In South Florida and along the Keys, there grows a small tree that locals in the know disdain. A cousin to the Brazilian Para rubber tree, the manchineel (Hippomane mancinella) has played a sometimes lethal part in history.
It is reported that when the Spanish conquistadors arrived in the Florida Keys intent on conquest, the local Indians fought back with everything at their disposal. That included the poisonous sap of the manchineel, which they used to contaminate the Spaniards' water supplies. In fact, because even the tree's leaves can trigger painful reactions, the soldiers learned to fear and avoid it. In caution to others, one Spaniard wrote, "He who sleeps under a machineel sleeps forever."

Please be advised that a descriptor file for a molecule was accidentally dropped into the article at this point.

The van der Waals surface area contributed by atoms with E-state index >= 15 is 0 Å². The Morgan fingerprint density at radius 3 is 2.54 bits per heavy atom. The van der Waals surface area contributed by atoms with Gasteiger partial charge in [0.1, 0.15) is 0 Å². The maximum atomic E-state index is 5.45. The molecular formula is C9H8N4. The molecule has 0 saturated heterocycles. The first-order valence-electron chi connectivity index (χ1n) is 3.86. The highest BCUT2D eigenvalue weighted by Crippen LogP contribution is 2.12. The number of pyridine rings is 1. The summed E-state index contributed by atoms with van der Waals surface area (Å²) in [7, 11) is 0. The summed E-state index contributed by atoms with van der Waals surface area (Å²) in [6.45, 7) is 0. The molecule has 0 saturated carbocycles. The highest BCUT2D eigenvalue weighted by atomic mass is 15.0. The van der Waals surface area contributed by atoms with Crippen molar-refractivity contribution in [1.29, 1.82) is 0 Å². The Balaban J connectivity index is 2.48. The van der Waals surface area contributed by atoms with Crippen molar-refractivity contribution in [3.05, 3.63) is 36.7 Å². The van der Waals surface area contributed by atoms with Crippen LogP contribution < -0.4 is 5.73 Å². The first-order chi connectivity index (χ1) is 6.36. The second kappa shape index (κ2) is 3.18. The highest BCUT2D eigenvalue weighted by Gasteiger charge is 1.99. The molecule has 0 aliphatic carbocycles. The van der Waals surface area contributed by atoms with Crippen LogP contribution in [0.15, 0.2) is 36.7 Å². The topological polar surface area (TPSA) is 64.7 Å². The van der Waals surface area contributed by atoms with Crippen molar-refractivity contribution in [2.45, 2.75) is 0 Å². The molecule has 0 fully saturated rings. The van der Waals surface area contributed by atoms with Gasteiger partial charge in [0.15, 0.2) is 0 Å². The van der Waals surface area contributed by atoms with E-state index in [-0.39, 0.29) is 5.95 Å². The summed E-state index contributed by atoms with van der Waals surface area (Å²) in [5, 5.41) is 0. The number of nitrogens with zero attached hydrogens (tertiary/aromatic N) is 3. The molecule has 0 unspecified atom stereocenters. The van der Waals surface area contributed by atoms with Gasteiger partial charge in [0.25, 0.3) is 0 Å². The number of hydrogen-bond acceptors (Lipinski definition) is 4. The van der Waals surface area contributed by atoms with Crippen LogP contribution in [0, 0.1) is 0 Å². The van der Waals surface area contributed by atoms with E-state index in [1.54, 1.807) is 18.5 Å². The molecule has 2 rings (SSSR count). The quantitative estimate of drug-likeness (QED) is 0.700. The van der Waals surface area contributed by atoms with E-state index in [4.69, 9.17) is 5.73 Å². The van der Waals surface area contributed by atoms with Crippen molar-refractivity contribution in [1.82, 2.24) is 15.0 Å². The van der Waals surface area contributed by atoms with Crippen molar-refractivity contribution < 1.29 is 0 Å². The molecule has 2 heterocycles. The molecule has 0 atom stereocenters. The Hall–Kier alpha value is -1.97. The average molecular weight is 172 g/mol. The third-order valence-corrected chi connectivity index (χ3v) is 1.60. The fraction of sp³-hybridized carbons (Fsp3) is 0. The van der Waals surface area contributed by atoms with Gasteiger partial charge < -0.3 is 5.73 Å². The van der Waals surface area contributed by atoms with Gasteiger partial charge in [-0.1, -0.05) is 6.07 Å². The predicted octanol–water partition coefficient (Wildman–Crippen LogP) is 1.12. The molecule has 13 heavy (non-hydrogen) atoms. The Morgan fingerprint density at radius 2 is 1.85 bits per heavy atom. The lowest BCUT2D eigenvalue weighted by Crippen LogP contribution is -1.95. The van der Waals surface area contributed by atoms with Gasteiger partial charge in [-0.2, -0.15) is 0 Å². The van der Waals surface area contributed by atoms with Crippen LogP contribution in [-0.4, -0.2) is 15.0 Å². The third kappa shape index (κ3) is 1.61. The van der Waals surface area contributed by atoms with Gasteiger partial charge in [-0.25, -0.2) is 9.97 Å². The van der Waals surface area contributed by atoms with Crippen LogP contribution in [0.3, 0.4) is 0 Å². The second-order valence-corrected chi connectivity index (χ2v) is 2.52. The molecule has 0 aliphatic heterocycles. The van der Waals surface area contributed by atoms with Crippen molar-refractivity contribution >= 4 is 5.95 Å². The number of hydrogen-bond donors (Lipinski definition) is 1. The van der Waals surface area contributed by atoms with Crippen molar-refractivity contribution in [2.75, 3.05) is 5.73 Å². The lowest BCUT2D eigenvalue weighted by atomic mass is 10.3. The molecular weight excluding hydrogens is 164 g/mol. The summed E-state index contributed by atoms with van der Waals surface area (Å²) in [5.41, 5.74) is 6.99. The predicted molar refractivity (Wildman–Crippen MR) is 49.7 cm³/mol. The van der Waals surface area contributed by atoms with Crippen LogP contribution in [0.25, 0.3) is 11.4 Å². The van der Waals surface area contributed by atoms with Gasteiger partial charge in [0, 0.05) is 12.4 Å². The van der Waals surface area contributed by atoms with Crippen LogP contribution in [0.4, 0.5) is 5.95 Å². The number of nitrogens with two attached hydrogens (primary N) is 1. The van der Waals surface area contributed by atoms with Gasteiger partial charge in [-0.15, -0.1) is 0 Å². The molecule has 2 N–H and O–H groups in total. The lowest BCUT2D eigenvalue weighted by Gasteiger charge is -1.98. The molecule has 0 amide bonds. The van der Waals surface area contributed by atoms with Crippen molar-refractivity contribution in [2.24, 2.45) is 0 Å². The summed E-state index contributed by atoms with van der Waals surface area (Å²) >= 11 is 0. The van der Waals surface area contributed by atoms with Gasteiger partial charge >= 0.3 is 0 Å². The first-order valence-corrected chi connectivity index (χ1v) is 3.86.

During the turn-of-the-century construction of railroad magnate Henry Flagler's extension to Key West of his Florida East Coast Railway, manchineel again reminded man of its dangers. According to Pat Parks, writing in her book The Railroad That Died At Sea, in 1910 a hurricane suddenly overtook a section of the railroad's building site. Endangered by the raging storm, a construction superintendent secured himself to a nearby tree with is belt. Not until it was too late did he realize that his savior was actually a manchineel! Sap from the wind-splintered branches oozed into his open wounds, adding to his peril. The man lived, but spent many months in a hospital recuperating from the tree's poison.
Needless to say, the little manchineel tree has never earned renown as a supplier of woodworking wood. Even firewood gatherers have left it alone, for poison also lingers in the smoke of burning manchineel.
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